University of Tokyo: Award ceremony and symposium held for UTokyo restroom design competition

The University of Tokyo held an award ceremony and symposium on March 17, 2021, for a competition to design a new public restroom near a university landmark.

The university announced the design competition, provisionally titled “Public Restroom Near the Akamon,” on November 13, 2020, calling for ideas from UTokyo students and researchers. The contest was an attempt to think about the university’s campus from the point of a small facility — a restroom that will be built near the iconic Akamon Gate. It asked applicants to come up with a design that represents an inclusive society and also something suitable for a future campus. Despite the challenging assignment, 63 design proposals were submitted. After two selection stages, eight judges selected the First Prize and three Award for Excellence winners.

At the award ceremony held online due to the ongoing coronavirus pandemic, University Professor Kengo Kuma, who served as the chief judge of the competition, congratulated the students, saying their high-quality design proposals exceeded the judges’ expectations. “This was such a unique idea. I’ve never heard of a student competition like this in the world — and with a restroom as its theme,” Kuma said. “The judges were a bit worried at first whether we would receive any proposals that struck the right balance among the elements, including design, function, inclusiveness and historical context. But the winning design beautifully presented the answers and addressed these issues.”


University Professor Kengo Kuma served as the chief judge of the competition. He said the design competition served as a great opportunity for him to gain many different perspectives.

The First Prize went to a group of three students from different departments: Nairu Kimura, a first-year master’s degree student from the Graduate School of Frontier Sciences; Kosuke Saito, a fourth-year undergraduate student from the Faculty of Law; and Ryo Kawamoto, a fourth-year undergraduate student from the Faculty of Medicine. Their proposal — which Kuma complimented as a well-thought-out design — combined three toilet compartments that vary in function and form. “We disassembled the conventional multipurpose restroom model first,” Kimura explained. “And thought over things like what kind of space would be easy to use for people with different needs, and what would be nice to have.” Kimura and his teammates will take part in creating the detailed design for the restroom, which the university aims to complete in the coming academic year beginning in April 2021.

At the symposium, which was held following the award ceremony, five judges exchanged their views on the design competition, the things restrooms represent, and the state of the university campus in the post-COVID-19 era. Professor Atsushi Deguchi of the Graduate School of Frontier Sciences and director of the Campus Planning Office, who also served as deputy chief judge of the competition, moderated the event.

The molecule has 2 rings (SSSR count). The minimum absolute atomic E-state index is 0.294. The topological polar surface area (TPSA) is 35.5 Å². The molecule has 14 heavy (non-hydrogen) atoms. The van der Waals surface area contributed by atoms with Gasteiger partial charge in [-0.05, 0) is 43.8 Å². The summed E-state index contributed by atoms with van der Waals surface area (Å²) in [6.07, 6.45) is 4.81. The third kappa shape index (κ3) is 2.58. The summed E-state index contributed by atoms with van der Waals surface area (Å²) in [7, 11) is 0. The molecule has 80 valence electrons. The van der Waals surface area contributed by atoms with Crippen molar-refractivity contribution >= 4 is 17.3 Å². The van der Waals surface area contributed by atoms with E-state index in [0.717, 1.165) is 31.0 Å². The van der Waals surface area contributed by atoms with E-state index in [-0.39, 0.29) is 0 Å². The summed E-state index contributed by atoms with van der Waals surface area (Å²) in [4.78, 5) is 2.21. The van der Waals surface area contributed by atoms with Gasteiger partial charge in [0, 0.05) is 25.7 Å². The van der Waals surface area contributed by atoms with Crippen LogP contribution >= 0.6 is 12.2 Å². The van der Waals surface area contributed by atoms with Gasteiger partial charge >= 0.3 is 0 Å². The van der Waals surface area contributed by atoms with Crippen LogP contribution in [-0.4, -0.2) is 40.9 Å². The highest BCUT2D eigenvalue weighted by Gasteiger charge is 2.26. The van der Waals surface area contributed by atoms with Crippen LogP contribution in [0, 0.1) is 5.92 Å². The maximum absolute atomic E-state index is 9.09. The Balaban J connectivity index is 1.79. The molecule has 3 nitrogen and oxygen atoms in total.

“The themes the students came up with for their designs were quite distinctive. Many of the design proposals opened my eyes to new possibilities and ways to comprehend the campus,” said Professor Manabu Chiba of the Graduate School of Engineering.

Professor Koichi Kato, also of the Graduate School of Engineering, pointed out that many of the submitted ideas addressed ways to express the historical elements of the Hongo Campus. Kato said thinking about the campus could also heighten students’ sense of belonging to the campus.

Shinichiro Kumagaya, associate professor at the Research Center for Advanced Science and Technology and director of the Disability Services Office, spoke from the standpoint of a person who uses an electric wheelchair. He explained that a toilet is a special place for people with disabilities that affects all aspects of their daily lives. “When I’m eating, studying or doing research, having a restroom close by where I can feel safe — that sole fact makes me eat well and allows me to concentrate on my studies and my work. On the other hand, when I know there isn’t a restroom nearby where I can feel at ease, more than half my mind is occupied with thoughts of what I should do if I need to go to a bathroom, and my energy is spent on such endless worries,” Kumagaya explained. “At a time when the university is trying to create an inclusive campus, shining a spotlight on the toilet, which tends to be overlooked, and using our wisdom to step up to this challenge is a wonderful thing.”

Meanwhile, Kuma said the competition gave him clues for contemplating the post-coronavirus campus. “I feel there is a need to reconstruct the university once the pandemic is over,” Kuma noted. “When I think about the things that can’t be done online, I believe the actual physical spaces on campus play very important roles. This project has given me a great opportunity to think about the campus besides its architecture, such as what kind of communication would be created and how the university’s history would be felt.”

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